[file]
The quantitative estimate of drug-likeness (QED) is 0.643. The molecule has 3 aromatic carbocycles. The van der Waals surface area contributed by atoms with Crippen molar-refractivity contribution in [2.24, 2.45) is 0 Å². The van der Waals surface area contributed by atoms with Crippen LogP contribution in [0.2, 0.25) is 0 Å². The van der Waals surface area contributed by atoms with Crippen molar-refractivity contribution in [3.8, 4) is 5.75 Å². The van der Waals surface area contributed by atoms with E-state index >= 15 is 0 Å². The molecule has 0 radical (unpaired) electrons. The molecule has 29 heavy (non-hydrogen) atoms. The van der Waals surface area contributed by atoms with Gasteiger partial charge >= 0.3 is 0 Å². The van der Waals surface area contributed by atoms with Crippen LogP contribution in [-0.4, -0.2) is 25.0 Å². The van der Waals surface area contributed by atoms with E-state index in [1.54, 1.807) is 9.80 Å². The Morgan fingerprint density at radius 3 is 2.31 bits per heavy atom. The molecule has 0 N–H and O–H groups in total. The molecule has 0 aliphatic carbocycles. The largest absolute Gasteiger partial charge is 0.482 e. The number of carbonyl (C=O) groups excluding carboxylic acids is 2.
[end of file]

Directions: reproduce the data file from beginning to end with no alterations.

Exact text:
The quantitative estimate of drug-likeness (QED) is 0.643. The molecule has 3 aromatic carbocycles. The van der Waals surface area contributed by atoms with Crippen molar-refractivity contribution in [2.24, 2.45) is 0 Å². The van der Waals surface area contributed by atoms with Crippen LogP contribution in [0.2, 0.25) is 0 Å². The van der Waals surface area contributed by atoms with Crippen molar-refractivity contribution in [3.8, 4) is 5.75 Å². The van der Waals surface area contributed by atoms with E-state index >= 15 is 0 Å². The molecule has 0 radical (unpaired) electrons. The molecule has 29 heavy (non-hydrogen) atoms. The van der Waals surface area contributed by atoms with Gasteiger partial charge >= 0.3 is 0 Å². The van der Waals surface area contributed by atoms with Crippen LogP contribution in [-0.4, -0.2) is 25.0 Å². The van der Waals surface area contributed by atoms with E-state index in [1.54, 1.807) is 9.80 Å². The Morgan fingerprint density at radius 3 is 2.31 bits per heavy atom. The molecule has 0 N–H and O–H groups in total. The molecule has 0 aliphatic carbocycles. The largest absolute Gasteiger partial charge is 0.482 e. The number of carbonyl (C=O) groups excluding carboxylic acids is 2.